Ethical dilemma: Sarah has been trying to conceive her first child for quite some time and her wish has finally been granted. During her prenatal visit her physician did some blood work and came back with positive results of her child having Down syndrome, and tay-sachs disease. The ethical dilemma is should Sarah bring and intellectually disabled child into this world? Should she trust in god and believe that god has her back? Will the child suffer because of the chromosomal disorder?
The purpose of this assignment is to critically reflect on the emergency child protection management of one neonate diagnosed with Neonatal Abstinence Syndrome who was at risk of abduction from hospital by his mother. Newborn abductions are common risks in Neonatal and Maternity units (Shogan, 2001) however this was my first experience. Actual names of people and places have been changed for confidentiality purposes (Nursing and Midwifery Council, 2004) and the infant will be known as Chris and his parents Corrina and Liam. In many nursing programs worldwide the Gibbs Reflective Cycle and Guided Reflection Model are now a respected and required learning and assessment methods (Duffy, 2008). To structurally guide the reflective process the author has utilized Gibbs (1988) reflective cycle as oppose to the Johns (1995) guided reflection model which was also reviewed.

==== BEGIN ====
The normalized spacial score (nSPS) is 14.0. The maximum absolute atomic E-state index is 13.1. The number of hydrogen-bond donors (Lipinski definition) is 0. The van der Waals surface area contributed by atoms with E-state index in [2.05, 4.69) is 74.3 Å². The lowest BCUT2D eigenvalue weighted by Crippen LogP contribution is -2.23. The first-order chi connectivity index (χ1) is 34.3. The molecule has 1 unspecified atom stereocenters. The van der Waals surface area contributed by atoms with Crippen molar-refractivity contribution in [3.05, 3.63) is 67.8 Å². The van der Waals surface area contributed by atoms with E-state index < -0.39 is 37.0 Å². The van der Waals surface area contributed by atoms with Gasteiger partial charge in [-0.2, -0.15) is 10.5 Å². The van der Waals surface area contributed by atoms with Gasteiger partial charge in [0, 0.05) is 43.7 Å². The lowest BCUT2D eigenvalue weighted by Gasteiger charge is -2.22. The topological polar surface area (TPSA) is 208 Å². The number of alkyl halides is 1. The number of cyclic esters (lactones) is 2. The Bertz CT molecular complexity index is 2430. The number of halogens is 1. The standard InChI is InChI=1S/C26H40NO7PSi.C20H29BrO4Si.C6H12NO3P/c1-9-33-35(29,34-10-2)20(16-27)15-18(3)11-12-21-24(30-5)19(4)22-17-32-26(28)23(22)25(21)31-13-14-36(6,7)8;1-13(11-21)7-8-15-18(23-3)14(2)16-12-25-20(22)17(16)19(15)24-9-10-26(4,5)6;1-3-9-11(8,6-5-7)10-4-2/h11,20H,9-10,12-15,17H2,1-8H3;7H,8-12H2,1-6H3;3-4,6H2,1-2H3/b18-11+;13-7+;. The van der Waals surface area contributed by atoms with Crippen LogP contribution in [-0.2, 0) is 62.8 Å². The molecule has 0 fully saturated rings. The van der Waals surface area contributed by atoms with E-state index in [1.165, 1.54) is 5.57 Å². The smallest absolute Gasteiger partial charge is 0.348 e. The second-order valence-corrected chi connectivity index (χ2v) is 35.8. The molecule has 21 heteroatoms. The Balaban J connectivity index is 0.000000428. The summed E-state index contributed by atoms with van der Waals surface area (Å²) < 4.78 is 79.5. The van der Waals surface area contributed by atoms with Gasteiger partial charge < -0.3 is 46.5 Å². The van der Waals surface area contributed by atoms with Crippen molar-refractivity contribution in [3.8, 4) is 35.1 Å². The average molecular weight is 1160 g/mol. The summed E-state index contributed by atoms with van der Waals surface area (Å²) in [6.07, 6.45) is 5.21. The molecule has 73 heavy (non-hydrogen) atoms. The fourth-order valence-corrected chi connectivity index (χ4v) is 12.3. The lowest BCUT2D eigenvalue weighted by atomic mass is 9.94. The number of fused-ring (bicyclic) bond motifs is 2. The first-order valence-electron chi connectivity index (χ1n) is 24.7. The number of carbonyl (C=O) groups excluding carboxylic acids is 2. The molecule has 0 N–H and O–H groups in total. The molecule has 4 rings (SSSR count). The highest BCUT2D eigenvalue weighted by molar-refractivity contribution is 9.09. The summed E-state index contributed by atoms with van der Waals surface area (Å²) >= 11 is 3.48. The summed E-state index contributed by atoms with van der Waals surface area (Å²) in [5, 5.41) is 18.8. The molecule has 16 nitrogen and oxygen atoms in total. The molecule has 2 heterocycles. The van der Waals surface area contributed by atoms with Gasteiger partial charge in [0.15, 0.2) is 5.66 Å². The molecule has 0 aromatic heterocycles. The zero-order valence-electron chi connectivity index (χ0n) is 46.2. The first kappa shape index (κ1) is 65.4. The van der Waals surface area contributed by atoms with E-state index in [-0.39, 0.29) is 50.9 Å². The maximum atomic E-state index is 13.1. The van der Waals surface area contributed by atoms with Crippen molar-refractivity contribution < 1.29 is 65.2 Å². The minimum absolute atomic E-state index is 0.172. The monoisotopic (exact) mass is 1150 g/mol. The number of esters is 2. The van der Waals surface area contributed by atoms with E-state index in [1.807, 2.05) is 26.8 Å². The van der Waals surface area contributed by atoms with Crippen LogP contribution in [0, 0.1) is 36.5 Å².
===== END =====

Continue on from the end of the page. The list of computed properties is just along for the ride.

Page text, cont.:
nvq 3 304 person centred approach305 Understand person-centred approaches in adult care settings. Task B reflective account. We have been looking after JM for a number of years she came to live with us with early stage dementia as her husband BM could no longer care for her himself at home as he was suffering from heart disease and diabetes but he still regularly visited her as he lived a short distance away. Whilst in our care her dementia has deteriorated slowly but she would still recognise her husband and family when they came to visit. At all times her support plans where updated regularly about changes in her health conditions.
Anwar Malik, a 54 year old grocer, lives with his wife Hansa and youngest son Iqbal. He migrated from Pakistan as a young Muslim who uses Punjabi and Urdu as his first language, but speaks English to his wife in their shop. Usually an active and hardworking man, Anwar had been feeling increasingly tired and lethargic, and was always thirsty. Hansa noticed him being less active around the house and going to the toilet a lot. Anwar’s daily visits to his allotment dwindled to once a week and when he was there found less work was being done.
Nursing ethics is concerned with the application of ethics complicated by human relationships Crawford and Hickson (2002). The practicioner may need to resolve and differences between what they believe personally and what might be expected of them professionally (Edwards 1996). Dilemmas about withdrawal of treatment were highlighted in the early 1970's. The issues mainly focused on infants born with major congenital anomalies (Lorber 1972). Advances in prenatal screening and diagnosis has changed the emphasis and dilemmas now exist surrounding extreme premature infants with neurological damage (McHaffie and Fowlie 1996).
Conrad's Recovery The book Ordinary People by Judith Guest explains the troubles that occur in a typical American family. The Jarretts try to maintain a normal life without a dysfunctional status. In the beginning of the story, the family deals with minor problems that had little impact to them. Since, they had just moved to a new house in a new neighborhood, they try to make relationships with other neighbors. Conrad, their son, faces depression because his brother Jordan drowned in a boating accident.